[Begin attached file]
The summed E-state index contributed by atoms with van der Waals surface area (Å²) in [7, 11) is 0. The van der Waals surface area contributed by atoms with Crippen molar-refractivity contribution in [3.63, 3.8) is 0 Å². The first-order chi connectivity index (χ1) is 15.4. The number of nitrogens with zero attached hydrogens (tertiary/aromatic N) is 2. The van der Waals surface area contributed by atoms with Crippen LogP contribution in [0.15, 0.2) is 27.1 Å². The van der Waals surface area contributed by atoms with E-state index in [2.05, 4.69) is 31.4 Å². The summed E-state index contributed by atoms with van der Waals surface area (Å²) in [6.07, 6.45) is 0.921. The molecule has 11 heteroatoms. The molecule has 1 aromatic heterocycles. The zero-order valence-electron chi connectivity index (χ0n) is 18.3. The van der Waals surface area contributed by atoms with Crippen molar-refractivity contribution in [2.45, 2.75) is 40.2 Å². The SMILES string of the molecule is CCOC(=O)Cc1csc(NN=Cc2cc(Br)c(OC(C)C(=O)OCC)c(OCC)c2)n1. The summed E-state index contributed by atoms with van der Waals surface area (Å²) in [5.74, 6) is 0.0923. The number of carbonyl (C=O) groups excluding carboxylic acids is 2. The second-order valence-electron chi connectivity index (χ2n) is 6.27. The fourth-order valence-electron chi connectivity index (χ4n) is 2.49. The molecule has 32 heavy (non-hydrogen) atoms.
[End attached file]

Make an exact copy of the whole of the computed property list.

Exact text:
The summed E-state index contributed by atoms with van der Waals surface area (Å²) in [7, 11) is 0. The van der Waals surface area contributed by atoms with Crippen molar-refractivity contribution in [3.63, 3.8) is 0 Å². The first-order chi connectivity index (χ1) is 15.4. The number of nitrogens with zero attached hydrogens (tertiary/aromatic N) is 2. The van der Waals surface area contributed by atoms with Crippen LogP contribution in [0.15, 0.2) is 27.1 Å². The van der Waals surface area contributed by atoms with E-state index in [2.05, 4.69) is 31.4 Å². The summed E-state index contributed by atoms with van der Waals surface area (Å²) in [6.07, 6.45) is 0.921. The molecule has 11 heteroatoms. The molecule has 1 aromatic heterocycles. The zero-order valence-electron chi connectivity index (χ0n) is 18.3. The van der Waals surface area contributed by atoms with Crippen molar-refractivity contribution in [2.45, 2.75) is 40.2 Å². The SMILES string of the molecule is CCOC(=O)Cc1csc(NN=Cc2cc(Br)c(OC(C)C(=O)OCC)c(OCC)c2)n1. The summed E-state index contributed by atoms with van der Waals surface area (Å²) in [5.74, 6) is 0.0923. The number of carbonyl (C=O) groups excluding carboxylic acids is 2. The second-order valence-electron chi connectivity index (χ2n) is 6.27. The fourth-order valence-electron chi connectivity index (χ4n) is 2.49. The molecule has 32 heavy (non-hydrogen) atoms.